And, if this weren't enough, the Psychology Dept has actually invited Bailey to give a full-fledged regular lecture here next week, on Wednesday at 3:45 in Room 41, Jordan Hall, on the Stanford main quad. LeVay told me of this and I was aghast. I visited with the chair of Psychology to inquire if this was true and to express my dismay at the legitimizing of the sensationalizing of transgendered people that this invitation might seem to imply. The chair hadn't heard anything about this, but inquired and got back to me confirming the seminar and saying that it was open to the public.
So I'm trying to decide at this moment how to play the situation,
because it will be quite difficult from the audience in having
the standing to effectively refute the talk. As you may know,
I organized a symposium at the AAAS in Denver in
I showed the handout to the chair of psychology, who said it made him embarrassed to be a psychologist, and he was skeptical at first that his department would have anything to do with such a person. Yet, Bailey is apparently about to be the chair himself of psychology at Northeastern (if I recall correctly). So, the integrity of psychology as a discipline is yet again suspect, as if evolutionary psychology weren't enough. So, I'm sure you didn't want to hear all this, but I feel it's important to reinforce the sense that this is really serious.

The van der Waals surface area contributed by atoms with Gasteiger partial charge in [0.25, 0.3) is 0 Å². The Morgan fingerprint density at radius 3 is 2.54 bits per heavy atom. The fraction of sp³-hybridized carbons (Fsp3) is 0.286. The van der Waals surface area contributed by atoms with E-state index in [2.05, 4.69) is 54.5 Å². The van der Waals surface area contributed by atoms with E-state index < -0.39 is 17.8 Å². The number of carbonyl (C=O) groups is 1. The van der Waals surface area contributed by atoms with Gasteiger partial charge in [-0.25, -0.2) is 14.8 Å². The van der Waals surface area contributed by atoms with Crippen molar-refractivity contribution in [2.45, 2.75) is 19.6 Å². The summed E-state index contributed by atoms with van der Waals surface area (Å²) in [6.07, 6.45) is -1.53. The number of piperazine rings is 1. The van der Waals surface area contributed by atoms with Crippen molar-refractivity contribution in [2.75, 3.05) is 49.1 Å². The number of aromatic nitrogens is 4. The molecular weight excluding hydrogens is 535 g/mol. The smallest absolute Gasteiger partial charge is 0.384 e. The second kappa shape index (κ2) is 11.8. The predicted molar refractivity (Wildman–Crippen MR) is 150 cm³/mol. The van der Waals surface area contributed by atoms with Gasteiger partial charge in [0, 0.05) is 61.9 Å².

If Bailey were just giving a lecture or two, it would disappear.
But the fact that this stuff is being taught in undergraduate
Considered at a distance, the book is useless as research, but is an artifact in the continuing cultural war by medicine to control and discipline natural human diversity.
Thanks so much for getting in touch.
I find this book offensive in the extreme.
What Bailey is saying, in no uncertain terms, is that he believes that the majority of transsexuals are autogynephilic--the popular translation of which (regardless of what he says) is that they are all perverts (that it is about a sexual fetish and not about gender identity).